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Auteur: Yoshinori NISHIJIMA

Perspectives in Japanese and German: A Contrastive Analysis of Sign Expressions in Public Spaces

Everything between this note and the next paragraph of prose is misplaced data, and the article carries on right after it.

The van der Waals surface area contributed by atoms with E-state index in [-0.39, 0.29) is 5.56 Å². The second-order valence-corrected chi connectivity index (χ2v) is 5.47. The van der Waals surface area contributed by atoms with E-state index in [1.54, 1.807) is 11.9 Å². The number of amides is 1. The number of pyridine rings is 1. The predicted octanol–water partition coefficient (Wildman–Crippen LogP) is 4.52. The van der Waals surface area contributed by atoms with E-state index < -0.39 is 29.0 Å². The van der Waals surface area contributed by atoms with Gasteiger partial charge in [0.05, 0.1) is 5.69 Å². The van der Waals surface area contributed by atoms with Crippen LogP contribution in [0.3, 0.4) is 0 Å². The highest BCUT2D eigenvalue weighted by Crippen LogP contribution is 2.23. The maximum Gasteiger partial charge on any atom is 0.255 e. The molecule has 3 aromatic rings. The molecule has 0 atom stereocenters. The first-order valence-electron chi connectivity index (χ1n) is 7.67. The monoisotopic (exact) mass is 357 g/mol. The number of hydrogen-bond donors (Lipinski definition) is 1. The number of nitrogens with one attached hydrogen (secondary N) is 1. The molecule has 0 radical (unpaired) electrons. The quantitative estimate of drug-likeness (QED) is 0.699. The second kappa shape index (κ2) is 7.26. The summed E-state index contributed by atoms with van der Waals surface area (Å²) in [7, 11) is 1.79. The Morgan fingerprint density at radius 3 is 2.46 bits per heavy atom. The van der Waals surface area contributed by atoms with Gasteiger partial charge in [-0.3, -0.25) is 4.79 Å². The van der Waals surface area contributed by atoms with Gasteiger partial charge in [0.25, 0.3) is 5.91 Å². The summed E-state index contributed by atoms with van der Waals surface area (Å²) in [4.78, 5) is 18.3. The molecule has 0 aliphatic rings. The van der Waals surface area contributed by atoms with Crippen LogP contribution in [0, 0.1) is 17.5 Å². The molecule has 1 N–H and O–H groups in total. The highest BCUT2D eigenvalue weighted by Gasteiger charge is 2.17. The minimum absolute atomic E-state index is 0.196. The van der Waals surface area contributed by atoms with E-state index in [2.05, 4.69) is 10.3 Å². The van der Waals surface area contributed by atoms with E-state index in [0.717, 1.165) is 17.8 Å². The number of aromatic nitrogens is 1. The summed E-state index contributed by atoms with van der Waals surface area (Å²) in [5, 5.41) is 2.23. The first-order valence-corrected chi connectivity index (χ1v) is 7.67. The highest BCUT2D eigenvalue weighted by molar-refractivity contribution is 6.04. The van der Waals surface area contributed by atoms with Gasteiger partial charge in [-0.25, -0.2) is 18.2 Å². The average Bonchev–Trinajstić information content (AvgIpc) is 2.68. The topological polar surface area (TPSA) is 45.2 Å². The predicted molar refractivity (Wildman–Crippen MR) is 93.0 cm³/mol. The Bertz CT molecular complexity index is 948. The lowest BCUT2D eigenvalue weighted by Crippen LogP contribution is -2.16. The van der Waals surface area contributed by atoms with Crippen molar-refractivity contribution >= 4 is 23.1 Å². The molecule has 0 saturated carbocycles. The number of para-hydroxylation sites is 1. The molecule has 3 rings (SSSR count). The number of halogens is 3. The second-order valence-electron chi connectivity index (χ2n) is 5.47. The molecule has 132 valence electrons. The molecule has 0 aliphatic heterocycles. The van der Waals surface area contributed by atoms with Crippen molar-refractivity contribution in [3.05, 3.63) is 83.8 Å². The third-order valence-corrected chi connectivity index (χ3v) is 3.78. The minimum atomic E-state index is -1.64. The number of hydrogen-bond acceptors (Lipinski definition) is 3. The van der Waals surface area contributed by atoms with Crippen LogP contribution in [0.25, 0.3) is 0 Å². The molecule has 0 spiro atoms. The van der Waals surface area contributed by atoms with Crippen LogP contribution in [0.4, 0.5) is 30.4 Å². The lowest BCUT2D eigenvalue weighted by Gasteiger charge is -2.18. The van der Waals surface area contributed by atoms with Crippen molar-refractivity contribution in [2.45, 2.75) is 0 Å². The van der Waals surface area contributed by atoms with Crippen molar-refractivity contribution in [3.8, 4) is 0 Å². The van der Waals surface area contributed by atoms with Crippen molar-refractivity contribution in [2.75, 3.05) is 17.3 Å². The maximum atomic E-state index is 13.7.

Abstract/Résumé: Research on the perspectives from which linguistic expressions are formulated has increased in the past 20 years due to the development of cognitive linguistics. For example, Ikegami (2000) showed that Japanese and English employ different perspectives by comparing the opening sentence of a Japanese literary text with its English translation. Similarly, Narita (2009) compared sentences from literary texts with their translations between Japanese and German. However, such studies analyzing literary text translations contain little discussion on the validity of the translation-based comparison method, particularly in terms of comparability and objectivity. This paper has three purposes: (1) to claim that the original and translation-based methods are not always appropriate for perspective studies; (2) to propose, as an alternative method, comparing functionally equivalent formulas used on public signs, i.e., Watch your step, Keep out, and Out of Service; and (3) to show how Japanese differs from German in the perspectives from which corresponding expressions are formulated. Expressions were collected from signs on buses, trains, and railway stations in Japan and Germany. Examples include haire-masen/Kein Eingang (‘no entrance’), senro-ni orite-wa ike-masen/Ausstieg verboten (‘do not go down to the railway track’), and ishitsubutsu-gakari/Fundbuero (‘the lost and found’). Functionally equivalent expressions were selected for the analysis. For example, formula telling bus passengers that the bus will stop at the next station is tsugi tomari-masu (next TOP stop POL) in Japanese and Wagen haelt (vehicle NOM stop) in German. These corresponding expressions can be compared syntactically and semantically. The former has no surface-level subject; it conveys that “I” and “we” or the bus will stop at the next station. The scene is described from the perspective inside the situation, i.e., from within the bus. The latter has a third-person subject, Wagen, signifying that the bus is observed from the perspective outside the situation. These different perspectives are shown through the comparison of corresponding sign expressions. The analysis reveals that Japanese tends to formulate expressions from a perspective inside the scene where the event occurs, whereas German expresses sentences from the perspective outside the scene. Key words: perspectives, linguistic formulation, sign expression, Japanese, German References Ikegami, Y. (2000). Nihongoron eno shotai [Invitation to theories of Japanese]. Tokyo: Kodansha. Narita, T. (2009). Shiten to nichidokugo no hyogen—honyaku no taisho o tegakarini [Perspective and expressions in Japanese and German: Based on comparison of original texts with their translations]. Tokyo Gaikokugo Daigaku Ronshu, 79, 399-413.